“You don’t put a $2 million feature in the middle of your downtown and just le it die,” Slye said. “The whole purpose was to revitalize the square. There are several towns that you can point to and say that they did it right. We’re not trying to re-create the wheel. Give me a McKinney square and I’m good.”

In addition to the Burger King and Schlotzsky’s that will be going up in the town soon, Slye sees the square as a vital center for expanding commercial activity in Kaufman. He has plans in place to hire a marketing coordinator who will put together a website dedicated to recruiting merchants to join the square, and hopes that it will help in attracting boutiques and restaurants to join Kaufman’s downtown. He also floated the idea of vendors who participate in First Monday in Canton setting up permanent shop in Kaufman for easy access and to attract shoppers on that monthly route.

Slye says he has already received an increased number of inquiries regarding the square since it was completed earlier this summer and he’s hopeful that he can turn this interest into business. 

“We’ve gotten lots (more) activity than we’ve seen in the past,” Slye said. “People coming and knocking and doing inquiries. That’s an encouraging sign.”

A noteworthy piece to Downtown Kaufman’s puzzle is its centerpiece, the Kaufman County Courthouse. While the courthouse is currently a beacon of activity and congestion on the square, the county’s recently announced facilities bond proposal would pay for the construction of a new justice center, which would move the county’s court system to the area adjacent to Kaufman County Correctional Facility. While some residents have expressed concern that this would dry up traffic to the square, both Slye and Holder are confident that this wouldn’t be the case.

“I don’t anticipate any lack of activity other than jury duty day,” Slye said.

“I think we could actually see increased activity with the consolidation of services that the public need,” Holder said. “Now they're going off to all of these satellite sites. Right now, if it's a big, heavy court day, a lot of people might decide 'I'm not going to do my business on the square today' because they know there's significant parking issues, there is prisoner transport. With that removed, it's going to be more consumer friendly, and I think we'll see more day-to-day traffic."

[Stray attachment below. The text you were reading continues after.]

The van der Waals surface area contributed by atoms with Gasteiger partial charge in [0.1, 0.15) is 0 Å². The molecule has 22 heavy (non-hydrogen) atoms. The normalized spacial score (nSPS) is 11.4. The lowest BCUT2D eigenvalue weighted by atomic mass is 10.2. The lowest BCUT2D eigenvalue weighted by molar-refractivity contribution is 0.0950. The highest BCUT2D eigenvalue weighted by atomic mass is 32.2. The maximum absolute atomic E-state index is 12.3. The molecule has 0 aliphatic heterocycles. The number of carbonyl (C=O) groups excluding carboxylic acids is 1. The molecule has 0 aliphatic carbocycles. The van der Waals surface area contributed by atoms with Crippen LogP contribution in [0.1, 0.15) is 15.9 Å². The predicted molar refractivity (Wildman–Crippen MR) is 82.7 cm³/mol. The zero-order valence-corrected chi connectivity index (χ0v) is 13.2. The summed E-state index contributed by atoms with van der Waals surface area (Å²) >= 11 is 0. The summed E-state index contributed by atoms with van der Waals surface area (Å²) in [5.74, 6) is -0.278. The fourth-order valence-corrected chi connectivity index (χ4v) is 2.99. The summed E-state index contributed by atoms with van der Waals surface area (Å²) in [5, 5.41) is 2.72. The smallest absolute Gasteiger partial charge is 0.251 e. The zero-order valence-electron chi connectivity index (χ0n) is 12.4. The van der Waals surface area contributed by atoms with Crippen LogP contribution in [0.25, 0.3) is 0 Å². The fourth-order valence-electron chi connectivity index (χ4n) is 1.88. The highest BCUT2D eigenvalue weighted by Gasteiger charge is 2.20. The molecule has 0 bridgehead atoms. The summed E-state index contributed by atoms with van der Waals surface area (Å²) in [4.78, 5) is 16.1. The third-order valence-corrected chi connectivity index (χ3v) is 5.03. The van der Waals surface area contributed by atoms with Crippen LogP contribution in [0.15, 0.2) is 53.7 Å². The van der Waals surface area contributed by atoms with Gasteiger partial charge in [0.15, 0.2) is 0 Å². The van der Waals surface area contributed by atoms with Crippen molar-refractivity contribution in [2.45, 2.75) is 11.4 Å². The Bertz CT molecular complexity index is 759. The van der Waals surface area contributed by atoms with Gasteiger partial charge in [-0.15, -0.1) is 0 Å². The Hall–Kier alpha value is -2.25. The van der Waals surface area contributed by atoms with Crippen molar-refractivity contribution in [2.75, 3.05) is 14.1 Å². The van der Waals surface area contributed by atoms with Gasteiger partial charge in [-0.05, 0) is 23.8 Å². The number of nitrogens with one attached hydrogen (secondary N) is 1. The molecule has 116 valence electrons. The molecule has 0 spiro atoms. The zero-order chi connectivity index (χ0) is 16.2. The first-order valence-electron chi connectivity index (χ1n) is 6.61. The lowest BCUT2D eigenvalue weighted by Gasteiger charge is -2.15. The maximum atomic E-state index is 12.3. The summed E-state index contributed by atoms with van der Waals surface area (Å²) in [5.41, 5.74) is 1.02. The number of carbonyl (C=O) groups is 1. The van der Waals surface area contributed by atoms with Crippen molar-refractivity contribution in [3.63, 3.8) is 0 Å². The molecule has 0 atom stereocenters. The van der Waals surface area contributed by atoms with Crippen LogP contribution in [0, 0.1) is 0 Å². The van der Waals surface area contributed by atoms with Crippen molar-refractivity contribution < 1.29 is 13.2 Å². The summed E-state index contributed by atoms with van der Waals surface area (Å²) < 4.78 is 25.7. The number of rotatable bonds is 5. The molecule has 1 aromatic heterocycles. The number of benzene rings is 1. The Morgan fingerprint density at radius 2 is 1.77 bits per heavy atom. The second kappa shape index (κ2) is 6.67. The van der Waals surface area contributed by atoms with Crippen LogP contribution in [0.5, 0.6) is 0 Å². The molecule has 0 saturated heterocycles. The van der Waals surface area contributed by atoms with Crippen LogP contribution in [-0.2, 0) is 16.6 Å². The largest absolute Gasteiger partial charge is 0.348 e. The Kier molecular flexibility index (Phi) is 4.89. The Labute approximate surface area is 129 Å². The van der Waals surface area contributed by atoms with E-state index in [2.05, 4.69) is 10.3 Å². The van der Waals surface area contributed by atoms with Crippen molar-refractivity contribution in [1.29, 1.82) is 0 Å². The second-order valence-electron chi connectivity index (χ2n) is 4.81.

Though they have many big projects in the works, both Holder and Slye recognize that unless the quality of life in Kaufman is high, all of the new additions will ring hollow. To that end, they’re pleased with the city’s recently adopted master park plan, a critical component to getting grant money for future park improvements. Slye is eyeing at the creation of a disc golf course and new water features, including splash pads. He’s also looking at implementing a lengthy walking and biking path that would extend across a sizable portion of the town.

“We’re looking at improving the quality of life and the number of recreational opportunities for members of this community,” Slye said.

“We get asked a lot about amenities, especially for kids,” Holder said. “During the summer it’s top of mind. People say they have to drive to find activities for their kids. And that’s something that we’ve heard. There are plans afoot to remedy a lot of that.” 

One of those plans is a new youth summer program that Slye hopes to organize for next year. Slye’s vision for the two- to three-week program includes a formal curriculum, field trips and daily activities. He’s already discussed the idea with Kaufman ISD superintendent Lori Blaylock to use some of the schools’ facilities and she’s on board. While Slye says there will be a cost for the program, it isn’t defined yet.

“We recognize that there are many families that are dual income that have to make arrangements somehow for their children,” Slye said. “I’m really excited about this. It’s something that I’ve had in other communities that I’ve managed. We’re only limited by our own imaginations about what we can and can’t do.”